ๅฐพ้ซ˜ๅž‹ - Tail High Pattern

The final pattern that you will want to know is the "Tail High" Pattern. This pattern begins like the "Flat" and "Middle High" Patterns but ends a bit differently. For the "Tail High" Pattern, the pitch begins low, rises after the first mora, and drops right after the last mora of the word. The word ็”ทใƒปใŠใจใ“ follows the "Tail High" Pattern.


Below are are some examples of the "Tail High" Pattern.

Word Pitch Accent Pattern
ๆฉ‹ ใฏใ—(ใŒ)
ๅฆน ใ„ใ‚‚ใ†ใจ(ใŒ)
็Šฌ ใ„ใฌ(ใŒ)
ไผ‘ใฟ ใ‚„ใ™ใฟ(ใŒ)
่ฉฑ ใฏใชใ—(ใŒ)
ๅบ— ใฟใ›(ใŒ)

These more or less look similar to each other, just like the "Flat" and "Head High" Pattern. The only pattern that may have a pitch that varies from word to word is the "Middle High" Pattern.


่ตทไผๅž‹ - Up and Down Pattern Group

The ้ ญ้ซ˜ๅž‹, ไธญ้ซ˜ๅž‹, and ๅฐพ้ซ˜ๅž‹, patterns can be grouped together into the ่ตทไผๅž‹ใƒปใใตใใŒใŸ Pattern Group. This word consists of ่ตท "Getting Up," and ไผ "Bowing Down" similar to how the pitch accent pattern looks for ้ ญ้ซ˜ๅž‹, ไธญ้ซ˜ๅž‹, and ๅฐพ้ซ˜ๅž‹: it rises and falls. Knowing this group is important because when we go to do conjugations for verbs and adjectives, depending on whether the stem of the verb or adjective follows the ๅนณๆฟๅž‹ or the ่ตทไผๅž‹, the pitch accent pattern will be different. The ่ตทไผๅž‹ Pattern Group will be covered again in a later post, so don't worry about it too much now.  


ใŠใ•ใ‚‰ใ„ - Review

In summary:

Category Example Variable?
ๅนณๆฟๅž‹ ๆกœใ€€ใ•ใใ‚‰(ใŒ) No
้ ญ้ซ˜ๅž‹ ็ฎธใ€€ใฏใ—(ใŒ) No
ไธญ้ซ˜ๅž‹ ๆกˆๅ†…ใ€€ใ‚ใ‚“ใชใ„(ใ‚’) Yes
ๅฐพ้ซ˜ๅž‹ ๆฉ‹ใ€€ใฏใ—(ใŒ) No

If you take a look at the pitch patterns side-by-side, it becomes clear that 3 out of 4 patterns start low and go high right after the first mora. It can be safe to assume that you will be right most of the time, in terms of pitch, if you start low and go high right after the first mora. In any case, try to produce a pitch that fits within these 4 patterns and you should be good to go โ›ณ. Some examples of pitch patterns to avoid are (using some gibberish words as placeholders for moras):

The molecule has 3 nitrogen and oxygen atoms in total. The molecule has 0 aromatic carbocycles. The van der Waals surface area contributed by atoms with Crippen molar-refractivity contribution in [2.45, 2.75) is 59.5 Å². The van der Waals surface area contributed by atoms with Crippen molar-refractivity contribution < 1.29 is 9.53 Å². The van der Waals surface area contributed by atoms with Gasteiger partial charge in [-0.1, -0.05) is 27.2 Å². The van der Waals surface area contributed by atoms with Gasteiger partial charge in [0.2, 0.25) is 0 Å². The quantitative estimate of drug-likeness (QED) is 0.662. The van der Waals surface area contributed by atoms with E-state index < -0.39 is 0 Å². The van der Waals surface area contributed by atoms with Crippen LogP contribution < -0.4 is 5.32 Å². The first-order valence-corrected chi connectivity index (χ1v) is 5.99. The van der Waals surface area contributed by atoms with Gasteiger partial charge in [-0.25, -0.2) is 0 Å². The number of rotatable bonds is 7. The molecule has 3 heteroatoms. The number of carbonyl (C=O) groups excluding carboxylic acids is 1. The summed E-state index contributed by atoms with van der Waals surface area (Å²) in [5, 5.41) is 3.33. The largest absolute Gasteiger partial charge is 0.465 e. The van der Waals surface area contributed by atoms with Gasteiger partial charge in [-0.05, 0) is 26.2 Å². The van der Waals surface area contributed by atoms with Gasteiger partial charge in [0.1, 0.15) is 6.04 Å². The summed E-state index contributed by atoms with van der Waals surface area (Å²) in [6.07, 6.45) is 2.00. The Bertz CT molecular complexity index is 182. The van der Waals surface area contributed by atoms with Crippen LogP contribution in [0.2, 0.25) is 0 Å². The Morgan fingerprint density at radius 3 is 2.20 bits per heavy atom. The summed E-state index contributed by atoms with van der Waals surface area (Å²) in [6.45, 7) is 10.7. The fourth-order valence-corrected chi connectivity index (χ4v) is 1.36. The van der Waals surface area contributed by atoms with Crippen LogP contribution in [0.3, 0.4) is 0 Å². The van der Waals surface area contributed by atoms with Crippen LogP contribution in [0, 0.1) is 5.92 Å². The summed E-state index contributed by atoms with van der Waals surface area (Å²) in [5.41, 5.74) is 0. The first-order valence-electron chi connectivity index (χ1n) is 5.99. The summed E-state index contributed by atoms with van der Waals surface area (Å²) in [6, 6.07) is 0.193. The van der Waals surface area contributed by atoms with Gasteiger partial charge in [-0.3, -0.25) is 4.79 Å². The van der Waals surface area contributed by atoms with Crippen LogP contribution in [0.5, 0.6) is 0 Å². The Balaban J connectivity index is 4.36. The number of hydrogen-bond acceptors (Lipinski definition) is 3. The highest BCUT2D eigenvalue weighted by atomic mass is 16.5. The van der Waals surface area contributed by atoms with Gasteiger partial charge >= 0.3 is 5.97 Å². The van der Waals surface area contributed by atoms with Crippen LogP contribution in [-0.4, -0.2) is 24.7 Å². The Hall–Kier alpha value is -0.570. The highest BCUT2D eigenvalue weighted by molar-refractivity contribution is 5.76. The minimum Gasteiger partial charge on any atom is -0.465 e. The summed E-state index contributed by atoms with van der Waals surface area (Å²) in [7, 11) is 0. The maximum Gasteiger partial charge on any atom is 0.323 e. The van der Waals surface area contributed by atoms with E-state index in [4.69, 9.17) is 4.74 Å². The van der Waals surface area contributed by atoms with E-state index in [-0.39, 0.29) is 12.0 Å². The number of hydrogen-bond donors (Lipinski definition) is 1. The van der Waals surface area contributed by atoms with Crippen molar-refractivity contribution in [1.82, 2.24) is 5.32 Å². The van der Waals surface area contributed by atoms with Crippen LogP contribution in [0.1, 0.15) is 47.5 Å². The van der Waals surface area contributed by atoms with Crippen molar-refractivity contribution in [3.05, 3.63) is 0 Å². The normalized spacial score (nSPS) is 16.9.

ใ‚ใ‚ใ‚ใ‚ใ‚ใ‚ใ‚ใ‚  โŒ

(the above pattern doesn't exist, there is no pattern that starts and stays high for 4 moras)


ใ„ใ„ใ„ใ„ใ„ใ„ใ„ใ„  โŒ

(once again the above pattern doesn't exist, if the pitch starts low, then it must rise by the end of the first mora.)


ใ†ใ†ใ†ใ†ใ†ใ†ใ†ใ†ใ†  โŒ

ใ†ใ†ใ†ใ†ใ†ใ†ใ†ใ†ใ† ? โœ”

(the first part of this pitch pattern seems right, but the pitch at the end of the word goes up, which doesn't exist. The only time when this could be right is when there is a question mark attached to it)

There can be a lot of "Wrong" Patterns that can happen but with JPAD's "Practice" feature you can find out what your pitch is doing and try to match your pitch to the standard 4 presented in this post. There's also a comprehensive summary of these categories on "Parser," so bookmark the page to always have PA 101 with you on hand.

That's it for this post! Check out the quiz to test your understanding and see you in the next one โœจ!